But we are not perfect. In fact, some cities, like Amsterdam and Copenhagen, have raised active mobility to a higher level. Walking and cycling as modes of transport have been honed to be the normal way of life. In these cities, they make up more than half of the modes of transport… Bench-marked against them, we are way behind. Cycling merely makes up 1-2% of our transport modes here. We must now go beyond cycling for recreation. We want it to be a viable transport option for short trips to the supermarket, coffee shop, hawker centre or the nearest MRT station. To do so, we must make such trips safe and pleasant.
Thanks Minister Khaw for encouraging the authorities under your care.
Added on 6 Nov – More comments from MPs –
Ms Irene Ng: https://www.facebook.com/msireneng/posts/874845759200696
Dr Faishal’s comments and reply : http://www.mot.gov.sg/News-Centre/News/2014/Oral-Reply-By-Associate-Professor-Muhammad-Faishal-Ibrahim,-Parliamentary-Secretary-For-Health-And-Transport-On-Developing-A-National-Integrated-Cycling-Strategy-And-Policy-Framework/
Not to mention the Green Corridor – In The Green Corridor proposal, NSS refers to the Railway Lands as several plots of land, at Tanjong Pagar, Kranji, Woodlands and Bukit Timah, the two main lines of track, the Woodlands – Tanjong Pagar and Jurong lines and other small disconnected stretches. The combined area for the Railway Land is 173.7 hectares, almost three times the size of the Botanical Gardens (63.7 hectares), and 0.24% the land mass of Singapore.
Its great that we are preserving very much its form, a stretch of green “lung” within our city state that has immense potential to brighten up our lives recreationally and even encourage cycling as a viable mode of transport to connect dwellers in the Kranji Woodlands area to the City. Go support, share and enjoy the corridor.
Several folding bike brands have started to work with train operators and big events but Tern and Dahon lead the way here :
Tern Links Public Transport and Folding Bikes in 10 major German Cities and Regions. Urban bike maker expands roster of transit authority partners to cover over 30% of nearly 10 billion annual passengers in Germany.
Turning bicycle advocacy into progressive public policy is close to the heart of our brand,” said Josh Hon, Tern Team Captain. “We are amazed how quickly this program has spread and look forward to helping more people understand and take advantage of multi-modal transportation systems.
For Dahon, the Dahon campaign asks people to take an online pledge to change their mobility habits and join the worldwide fight against carbon emissions. Dr. David Hon, CEO and Founder of Dahon states, This campaign is designed to encourage everyone to make a change, whether that’s carpooling to work, replacing the car with public transportation or choosing to bike more often. Every conscious decision to reduce carbon emissions helps and with enough support, we can make a huge difference.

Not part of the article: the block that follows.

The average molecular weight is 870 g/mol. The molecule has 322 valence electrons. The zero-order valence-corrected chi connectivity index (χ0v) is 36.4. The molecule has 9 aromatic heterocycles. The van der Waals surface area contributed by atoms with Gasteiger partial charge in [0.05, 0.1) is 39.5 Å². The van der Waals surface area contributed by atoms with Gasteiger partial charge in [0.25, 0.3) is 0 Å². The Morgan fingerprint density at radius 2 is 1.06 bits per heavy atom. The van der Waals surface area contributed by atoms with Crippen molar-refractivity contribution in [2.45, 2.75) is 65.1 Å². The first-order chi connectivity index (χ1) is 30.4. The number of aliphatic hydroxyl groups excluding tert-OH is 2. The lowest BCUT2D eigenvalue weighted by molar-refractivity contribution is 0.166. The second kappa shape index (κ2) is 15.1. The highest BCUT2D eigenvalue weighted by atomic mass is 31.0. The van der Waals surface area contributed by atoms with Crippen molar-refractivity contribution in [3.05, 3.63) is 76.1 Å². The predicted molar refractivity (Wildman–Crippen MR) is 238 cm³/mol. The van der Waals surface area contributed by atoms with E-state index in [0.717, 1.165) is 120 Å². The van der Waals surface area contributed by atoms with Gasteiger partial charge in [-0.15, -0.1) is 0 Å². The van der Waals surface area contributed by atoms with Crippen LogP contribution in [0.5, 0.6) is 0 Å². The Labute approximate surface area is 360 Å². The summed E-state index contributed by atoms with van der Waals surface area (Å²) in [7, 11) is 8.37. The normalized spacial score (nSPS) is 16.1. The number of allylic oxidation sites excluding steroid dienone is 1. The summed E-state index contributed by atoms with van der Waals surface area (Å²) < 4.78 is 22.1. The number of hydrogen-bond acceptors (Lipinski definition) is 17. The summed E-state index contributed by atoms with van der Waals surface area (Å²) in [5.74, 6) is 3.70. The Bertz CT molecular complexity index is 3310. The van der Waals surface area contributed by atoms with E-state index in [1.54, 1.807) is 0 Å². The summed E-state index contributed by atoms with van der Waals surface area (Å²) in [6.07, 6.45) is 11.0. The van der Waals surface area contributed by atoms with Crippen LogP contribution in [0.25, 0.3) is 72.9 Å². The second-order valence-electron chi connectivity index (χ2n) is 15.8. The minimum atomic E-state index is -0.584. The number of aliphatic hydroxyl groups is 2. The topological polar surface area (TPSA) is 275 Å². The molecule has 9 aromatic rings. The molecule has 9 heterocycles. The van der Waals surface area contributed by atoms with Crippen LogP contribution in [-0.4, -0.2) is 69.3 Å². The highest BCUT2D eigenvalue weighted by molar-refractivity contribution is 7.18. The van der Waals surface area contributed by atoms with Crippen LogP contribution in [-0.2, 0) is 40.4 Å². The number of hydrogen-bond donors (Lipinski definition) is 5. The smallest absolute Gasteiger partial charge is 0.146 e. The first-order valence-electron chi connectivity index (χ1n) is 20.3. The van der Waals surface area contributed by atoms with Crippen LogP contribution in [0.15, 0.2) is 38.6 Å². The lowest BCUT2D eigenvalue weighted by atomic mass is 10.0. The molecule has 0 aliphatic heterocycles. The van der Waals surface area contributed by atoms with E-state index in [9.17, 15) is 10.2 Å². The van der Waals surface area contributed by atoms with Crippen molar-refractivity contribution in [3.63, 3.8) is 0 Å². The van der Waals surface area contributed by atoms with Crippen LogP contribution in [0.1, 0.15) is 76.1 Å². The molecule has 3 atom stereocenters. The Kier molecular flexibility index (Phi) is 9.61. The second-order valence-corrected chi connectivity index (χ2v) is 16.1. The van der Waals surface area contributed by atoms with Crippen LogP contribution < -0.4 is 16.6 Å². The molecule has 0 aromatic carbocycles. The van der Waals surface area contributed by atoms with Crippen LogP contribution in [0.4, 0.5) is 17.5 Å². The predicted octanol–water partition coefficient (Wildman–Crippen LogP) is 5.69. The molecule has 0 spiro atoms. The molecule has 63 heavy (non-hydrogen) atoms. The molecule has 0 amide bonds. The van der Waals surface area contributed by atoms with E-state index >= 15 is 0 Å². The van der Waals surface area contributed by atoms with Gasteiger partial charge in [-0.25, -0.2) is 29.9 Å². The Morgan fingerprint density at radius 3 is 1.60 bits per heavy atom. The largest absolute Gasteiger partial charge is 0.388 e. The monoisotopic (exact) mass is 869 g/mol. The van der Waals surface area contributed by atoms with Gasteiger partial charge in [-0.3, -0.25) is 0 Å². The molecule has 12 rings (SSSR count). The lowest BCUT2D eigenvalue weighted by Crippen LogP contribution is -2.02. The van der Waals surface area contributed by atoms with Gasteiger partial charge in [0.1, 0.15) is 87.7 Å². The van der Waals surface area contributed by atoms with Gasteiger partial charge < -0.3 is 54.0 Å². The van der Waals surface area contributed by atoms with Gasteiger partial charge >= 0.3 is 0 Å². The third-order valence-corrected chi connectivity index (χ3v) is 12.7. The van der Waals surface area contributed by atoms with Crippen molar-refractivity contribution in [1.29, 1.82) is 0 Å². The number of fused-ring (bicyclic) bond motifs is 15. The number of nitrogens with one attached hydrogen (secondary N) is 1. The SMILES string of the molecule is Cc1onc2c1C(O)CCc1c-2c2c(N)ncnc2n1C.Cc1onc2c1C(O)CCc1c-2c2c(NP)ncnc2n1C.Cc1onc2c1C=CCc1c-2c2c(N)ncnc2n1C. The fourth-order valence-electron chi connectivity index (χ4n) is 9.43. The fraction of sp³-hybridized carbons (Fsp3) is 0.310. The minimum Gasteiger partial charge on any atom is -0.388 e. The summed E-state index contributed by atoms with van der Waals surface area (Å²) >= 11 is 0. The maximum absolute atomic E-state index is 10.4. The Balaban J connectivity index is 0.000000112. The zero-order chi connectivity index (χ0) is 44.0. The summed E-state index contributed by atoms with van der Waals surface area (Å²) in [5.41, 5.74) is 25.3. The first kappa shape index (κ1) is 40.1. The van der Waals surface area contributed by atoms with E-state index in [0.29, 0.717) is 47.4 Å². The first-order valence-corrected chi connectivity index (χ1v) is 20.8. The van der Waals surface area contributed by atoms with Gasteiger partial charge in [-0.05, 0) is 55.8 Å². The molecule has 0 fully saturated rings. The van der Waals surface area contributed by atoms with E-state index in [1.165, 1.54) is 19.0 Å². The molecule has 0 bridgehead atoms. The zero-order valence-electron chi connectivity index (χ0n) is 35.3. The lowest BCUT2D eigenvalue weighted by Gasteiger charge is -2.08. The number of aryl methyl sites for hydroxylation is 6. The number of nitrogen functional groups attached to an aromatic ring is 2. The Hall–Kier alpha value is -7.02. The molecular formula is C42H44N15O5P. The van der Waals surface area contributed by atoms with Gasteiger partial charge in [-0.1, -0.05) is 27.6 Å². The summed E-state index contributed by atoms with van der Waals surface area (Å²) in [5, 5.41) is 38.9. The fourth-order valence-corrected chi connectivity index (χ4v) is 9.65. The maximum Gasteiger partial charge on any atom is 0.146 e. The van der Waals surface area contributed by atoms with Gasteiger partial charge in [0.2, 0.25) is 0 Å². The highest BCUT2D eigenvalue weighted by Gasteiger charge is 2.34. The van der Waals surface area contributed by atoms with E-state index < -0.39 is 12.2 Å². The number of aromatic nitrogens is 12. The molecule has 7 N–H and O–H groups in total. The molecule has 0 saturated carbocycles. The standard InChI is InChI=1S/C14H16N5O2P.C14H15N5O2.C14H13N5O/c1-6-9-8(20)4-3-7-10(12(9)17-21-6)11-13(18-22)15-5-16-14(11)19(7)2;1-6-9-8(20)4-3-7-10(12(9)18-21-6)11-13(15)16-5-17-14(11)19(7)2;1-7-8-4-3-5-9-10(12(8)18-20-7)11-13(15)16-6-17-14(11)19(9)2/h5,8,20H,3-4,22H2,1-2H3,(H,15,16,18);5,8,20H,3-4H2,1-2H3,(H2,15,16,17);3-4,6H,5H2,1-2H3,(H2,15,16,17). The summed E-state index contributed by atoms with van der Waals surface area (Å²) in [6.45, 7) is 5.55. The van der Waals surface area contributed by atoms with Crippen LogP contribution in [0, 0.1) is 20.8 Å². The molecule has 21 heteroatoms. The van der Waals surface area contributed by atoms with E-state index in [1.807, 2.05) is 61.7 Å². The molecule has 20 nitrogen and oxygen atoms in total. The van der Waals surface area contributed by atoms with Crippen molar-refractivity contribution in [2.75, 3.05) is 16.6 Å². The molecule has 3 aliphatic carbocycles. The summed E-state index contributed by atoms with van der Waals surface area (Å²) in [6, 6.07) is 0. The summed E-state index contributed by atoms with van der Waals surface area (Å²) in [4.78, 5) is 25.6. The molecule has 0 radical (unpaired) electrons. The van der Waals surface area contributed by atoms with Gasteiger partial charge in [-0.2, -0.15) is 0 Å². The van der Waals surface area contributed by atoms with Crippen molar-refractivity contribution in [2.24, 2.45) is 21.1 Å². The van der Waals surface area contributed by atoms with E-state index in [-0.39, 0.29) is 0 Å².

While we have seen a more receptive consumer buyers and adopters of folding bikes. The increased number of cyclists everywhere fuels Singapore’s National Cycling Plan that envisions a cycling network of 700km by 2030, cycling networks that include intra town and inter town networks linking all the 26 HDB towns so you can cycle from your homes to neighbourhood centres and MRT stations.
In Jakarta, they have a car free day Sundays that create a very family/carnival atmosphere for citizens in Jakarta. Jakarta is one of the most congested cities in the world with a limited number of parks and green areas. Yet there is a ray of hope with the introduction of car free days. The result has been clear and quick in coming. The sun has broken through the grey clouds that are too often a signature of the city and the streets are now filled with runners, families, mini football teams and cyclists.
The next 15 years is going to see improved infrastructure to encourage a lower carbon footprint mode of transportation for sure. Let’s support as many of these initiatives that encourage healthier lifestyle through mobility. I like the approach that we encourage through better facilities and infrastructure by the government and taking baby steps is good to ensure we get inputs from everyone. I hear that is that there is talk about closing parts of City roads on Sundays and we hope it’s Shenton Way – Marina financial district. :)
Let’s show our positive support if that happens in Singapore. When its a carnival, you will encourage baskers, pop up kiosks, small enterprises to sell their wares and I am sure Singaporeans know how to have fun too. A Singapore Mardi gras?